Tanjaret Daght: Syrian youth voice their concerns through music
Nevine Lamei, Thursday 19 Apr 2012
Syrian alternative rock band Tanjaret Daght (Pressure Cooker) use music as tool to 'document' a generation of oppressed youth, to talk politics and to revolt against the oppressive Syrian regime


Singing in the Syrian dialect, Tanjaret Daght (Pressure Cooker) chose alternative rock as their musical medium as, they say, it's a unique style capable of expressing the youthful sense of gloom.

"The name Tanjaret Daght emphasises the fact that the tension experienced in the Arab world will inevitably lead to the explosion," explains Khaled Omran, 30, guitarist, singer and founder of the band.

The trio consists of Khaled Omran and Tareq Khalqi (guitar and vocals) and Dani Shokri (percussion).

Omran obtained his degree from the Higher Institute of Music in Syria in 2005 and founded the band in 2008. The band started performing in Syria before moving to Lebanon, just after the outbreak of the Syrian revolt in 2011-2012.

On 17 April, Tanjaret Daght performed at Rawabet Theatre in Cairo. The band had already played a few gigs in Cairo and Alexandria in March. The concerts are part of their tour of the region, after Egypt, Tanjaret Daght moves to Amman, Jordan.

"In Jordan, as in Egypt, there is a very dynamic movement of the young underground bands, while oriental rock is among the most popular genres," Omran comments.

The rock band does not expect to make a fortune but rather aims to perform in venues that are not necessarily familiar to their audiences. This, they explain, is how they share their passion with their listeners, to whom they present a rock that speaks against a world where already-established orders dominate.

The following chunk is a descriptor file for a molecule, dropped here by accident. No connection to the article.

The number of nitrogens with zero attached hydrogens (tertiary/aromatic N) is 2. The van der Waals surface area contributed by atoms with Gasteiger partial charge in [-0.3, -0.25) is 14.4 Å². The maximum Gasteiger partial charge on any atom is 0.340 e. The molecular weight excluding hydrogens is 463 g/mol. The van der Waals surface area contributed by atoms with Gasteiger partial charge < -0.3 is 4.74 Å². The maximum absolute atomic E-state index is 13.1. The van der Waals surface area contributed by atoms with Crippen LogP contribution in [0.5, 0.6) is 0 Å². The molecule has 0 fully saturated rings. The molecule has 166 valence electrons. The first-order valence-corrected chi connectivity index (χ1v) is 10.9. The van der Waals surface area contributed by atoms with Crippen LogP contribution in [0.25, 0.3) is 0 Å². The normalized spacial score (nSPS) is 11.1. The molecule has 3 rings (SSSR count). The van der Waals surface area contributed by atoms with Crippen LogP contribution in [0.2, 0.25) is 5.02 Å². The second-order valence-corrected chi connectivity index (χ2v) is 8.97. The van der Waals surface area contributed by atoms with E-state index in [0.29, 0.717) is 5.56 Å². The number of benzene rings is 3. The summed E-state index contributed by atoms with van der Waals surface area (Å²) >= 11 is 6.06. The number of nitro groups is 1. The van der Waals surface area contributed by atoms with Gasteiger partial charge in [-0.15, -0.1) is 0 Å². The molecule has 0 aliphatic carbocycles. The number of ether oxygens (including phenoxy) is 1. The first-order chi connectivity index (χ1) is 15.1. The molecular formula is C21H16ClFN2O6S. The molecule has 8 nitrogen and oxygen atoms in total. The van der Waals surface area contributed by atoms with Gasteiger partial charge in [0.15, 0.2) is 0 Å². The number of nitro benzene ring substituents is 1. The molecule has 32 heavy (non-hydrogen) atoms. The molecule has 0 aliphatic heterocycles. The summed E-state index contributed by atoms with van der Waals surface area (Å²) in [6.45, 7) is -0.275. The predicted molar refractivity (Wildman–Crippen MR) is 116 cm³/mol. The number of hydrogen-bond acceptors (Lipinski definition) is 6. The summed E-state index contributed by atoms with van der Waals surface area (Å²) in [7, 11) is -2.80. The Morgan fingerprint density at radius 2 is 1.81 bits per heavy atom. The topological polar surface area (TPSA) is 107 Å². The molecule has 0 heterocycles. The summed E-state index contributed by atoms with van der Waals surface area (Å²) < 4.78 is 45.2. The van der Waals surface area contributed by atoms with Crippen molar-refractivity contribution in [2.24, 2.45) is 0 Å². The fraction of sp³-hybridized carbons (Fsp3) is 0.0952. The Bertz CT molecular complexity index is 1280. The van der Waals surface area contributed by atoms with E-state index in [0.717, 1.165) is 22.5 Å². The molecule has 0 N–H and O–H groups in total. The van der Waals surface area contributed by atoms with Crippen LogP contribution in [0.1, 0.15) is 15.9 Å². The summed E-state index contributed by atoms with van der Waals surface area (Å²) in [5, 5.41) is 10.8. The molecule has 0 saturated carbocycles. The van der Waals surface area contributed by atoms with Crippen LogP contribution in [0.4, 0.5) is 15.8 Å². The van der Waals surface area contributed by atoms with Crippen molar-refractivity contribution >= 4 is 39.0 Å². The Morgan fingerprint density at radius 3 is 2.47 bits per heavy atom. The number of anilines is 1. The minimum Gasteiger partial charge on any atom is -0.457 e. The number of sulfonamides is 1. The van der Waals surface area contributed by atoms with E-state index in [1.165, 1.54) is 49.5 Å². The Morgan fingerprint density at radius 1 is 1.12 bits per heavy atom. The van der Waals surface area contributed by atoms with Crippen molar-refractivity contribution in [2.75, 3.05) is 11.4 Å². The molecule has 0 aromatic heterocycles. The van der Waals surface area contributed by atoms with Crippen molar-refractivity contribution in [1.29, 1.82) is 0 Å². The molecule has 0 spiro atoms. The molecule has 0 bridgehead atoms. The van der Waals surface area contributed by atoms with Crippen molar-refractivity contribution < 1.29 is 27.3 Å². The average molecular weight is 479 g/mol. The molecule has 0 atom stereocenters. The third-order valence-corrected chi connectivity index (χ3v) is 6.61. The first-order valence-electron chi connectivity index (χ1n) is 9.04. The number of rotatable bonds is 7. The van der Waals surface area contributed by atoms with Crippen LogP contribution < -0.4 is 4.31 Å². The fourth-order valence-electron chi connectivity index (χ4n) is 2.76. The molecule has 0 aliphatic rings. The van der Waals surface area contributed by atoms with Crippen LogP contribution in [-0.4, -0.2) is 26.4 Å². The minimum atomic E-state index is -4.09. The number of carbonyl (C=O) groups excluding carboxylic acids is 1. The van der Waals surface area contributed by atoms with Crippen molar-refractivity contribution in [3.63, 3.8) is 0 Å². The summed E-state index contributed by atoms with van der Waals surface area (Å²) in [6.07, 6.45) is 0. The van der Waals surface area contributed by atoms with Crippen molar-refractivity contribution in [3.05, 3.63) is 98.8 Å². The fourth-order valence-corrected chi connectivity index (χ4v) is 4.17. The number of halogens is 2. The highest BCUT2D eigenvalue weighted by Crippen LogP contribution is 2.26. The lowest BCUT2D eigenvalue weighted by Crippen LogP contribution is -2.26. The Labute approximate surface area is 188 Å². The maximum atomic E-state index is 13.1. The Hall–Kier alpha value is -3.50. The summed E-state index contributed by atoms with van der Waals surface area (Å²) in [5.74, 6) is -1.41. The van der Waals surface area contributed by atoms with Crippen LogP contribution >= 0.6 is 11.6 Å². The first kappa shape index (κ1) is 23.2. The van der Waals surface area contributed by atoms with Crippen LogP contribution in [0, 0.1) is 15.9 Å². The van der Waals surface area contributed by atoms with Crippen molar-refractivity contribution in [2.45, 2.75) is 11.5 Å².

"Contrary to jazz, the rock that we perform does not have relaxing undertones. Our music is like the sound of the bullets and strongly condemns, all oppression, all power and corrupt politics. Our music is the documentation of a generation, a testimony of an oppressed youth who searches for their freedom," the founder of the group explains.

Onstage the trio look casual in jeans, t-shirts and caps in colours borrowed from Arab flags.

Open on one side, the caps resemble their namesake, the pressure cooker.

"Our caps are specially designed to look like the pots. Such cookers have a tight valve screwed tightly on the container. This technique allows steam to reach a very high temperature and if the lid opens, everything explodes. The same is the case of our music," Omran says.

Currently residing in Lebanon, Tanjaret Daght do not see themselves returning to Syria anytime soon.

"The Syrian regime is choking freedom of speech. Moreover, there are many financial problems, due to lack of sponsors and producers, limiting the band's development. Often we are forced to finance ourselves. This is why we seek refuge elsewhere," Omran explained adding that this is why they chose to settle in Beirut.

The move was also a way to avoid Syrian military service. "How can I be asked to fight against people of my own country? Even if this means I can be jailed once back in Syria, I won't contribute in the fight against Syrian people," he comments.

In Beirut, the band met Kinda Hassan,director of the Lebanese foundation Eka3(Ekaa meaning rhythm).

The new collaboration has let to Tanjaret Daght's performances in various Lebanese night clubs as well as the production of their CD entitledTahtal-daght(Under pressure).

"We are influenced by politics but we do not express our views directly. We must revolt differently, improvising and using new musical ideas," Omran concludes.



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